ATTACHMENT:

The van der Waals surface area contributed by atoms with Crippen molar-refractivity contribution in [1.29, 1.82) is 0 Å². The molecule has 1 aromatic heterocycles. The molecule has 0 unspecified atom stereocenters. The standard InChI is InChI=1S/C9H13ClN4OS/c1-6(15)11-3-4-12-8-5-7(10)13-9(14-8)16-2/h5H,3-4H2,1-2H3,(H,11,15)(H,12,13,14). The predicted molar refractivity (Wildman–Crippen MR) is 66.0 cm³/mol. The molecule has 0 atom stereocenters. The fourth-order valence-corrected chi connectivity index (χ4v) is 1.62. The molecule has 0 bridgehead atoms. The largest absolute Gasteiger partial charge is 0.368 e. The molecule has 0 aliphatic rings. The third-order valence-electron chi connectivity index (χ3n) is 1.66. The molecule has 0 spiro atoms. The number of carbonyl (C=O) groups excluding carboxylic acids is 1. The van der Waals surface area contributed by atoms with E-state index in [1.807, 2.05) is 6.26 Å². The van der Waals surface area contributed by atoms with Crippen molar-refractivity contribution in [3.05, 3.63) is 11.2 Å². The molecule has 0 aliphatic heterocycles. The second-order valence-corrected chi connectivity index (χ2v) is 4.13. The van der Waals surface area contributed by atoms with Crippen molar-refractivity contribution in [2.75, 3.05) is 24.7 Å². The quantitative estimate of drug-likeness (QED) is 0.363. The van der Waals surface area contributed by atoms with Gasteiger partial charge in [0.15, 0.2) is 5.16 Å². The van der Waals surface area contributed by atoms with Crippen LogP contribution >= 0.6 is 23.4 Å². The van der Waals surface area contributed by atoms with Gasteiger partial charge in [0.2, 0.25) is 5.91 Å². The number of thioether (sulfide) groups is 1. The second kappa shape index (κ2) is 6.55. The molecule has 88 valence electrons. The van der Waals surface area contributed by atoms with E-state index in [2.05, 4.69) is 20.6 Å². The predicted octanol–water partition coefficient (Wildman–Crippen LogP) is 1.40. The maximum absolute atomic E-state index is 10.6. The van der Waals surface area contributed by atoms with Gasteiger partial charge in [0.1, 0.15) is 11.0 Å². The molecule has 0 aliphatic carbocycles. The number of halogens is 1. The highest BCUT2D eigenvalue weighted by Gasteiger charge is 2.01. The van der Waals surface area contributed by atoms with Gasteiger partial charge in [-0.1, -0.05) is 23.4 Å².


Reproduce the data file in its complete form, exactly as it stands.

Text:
The van der Waals surface area contributed by atoms with Crippen molar-refractivity contribution in [1.29, 1.82) is 0 Å². The molecule has 1 aromatic heterocycles. The molecule has 0 unspecified atom stereocenters. The standard InChI is InChI=1S/C9H13ClN4OS/c1-6(15)11-3-4-12-8-5-7(10)13-9(14-8)16-2/h5H,3-4H2,1-2H3,(H,11,15)(H,12,13,14). The predicted molar refractivity (Wildman–Crippen MR) is 66.0 cm³/mol. The molecule has 0 atom stereocenters. The fourth-order valence-corrected chi connectivity index (χ4v) is 1.62. The molecule has 0 bridgehead atoms. The largest absolute Gasteiger partial charge is 0.368 e. The molecule has 0 aliphatic rings. The third-order valence-electron chi connectivity index (χ3n) is 1.66. The molecule has 0 spiro atoms. The number of carbonyl (C=O) groups excluding carboxylic acids is 1. The van der Waals surface area contributed by atoms with E-state index in [1.807, 2.05) is 6.26 Å². The van der Waals surface area contributed by atoms with Crippen molar-refractivity contribution in [3.05, 3.63) is 11.2 Å². The molecule has 0 aliphatic heterocycles. The second-order valence-corrected chi connectivity index (χ2v) is 4.13. The van der Waals surface area contributed by atoms with Crippen molar-refractivity contribution in [2.75, 3.05) is 24.7 Å². The quantitative estimate of drug-likeness (QED) is 0.363. The van der Waals surface area contributed by atoms with Gasteiger partial charge in [0.15, 0.2) is 5.16 Å². The van der Waals surface area contributed by atoms with Crippen LogP contribution >= 0.6 is 23.4 Å². The van der Waals surface area contributed by atoms with Gasteiger partial charge in [0.2, 0.25) is 5.91 Å². The number of thioether (sulfide) groups is 1. The second kappa shape index (κ2) is 6.55. The molecule has 88 valence electrons. The van der Waals surface area contributed by atoms with E-state index in [2.05, 4.69) is 20.6 Å². The predicted octanol–water partition coefficient (Wildman–Crippen LogP) is 1.40. The maximum absolute atomic E-state index is 10.6. The van der Waals surface area contributed by atoms with Gasteiger partial charge in [0.1, 0.15) is 11.0 Å². The molecule has 0 aliphatic carbocycles. The number of halogens is 1. The highest BCUT2D eigenvalue weighted by Gasteiger charge is 2.01. The van der Waals surface area contributed by atoms with Gasteiger partial charge in [-0.1, -0.05) is 23.4 Å².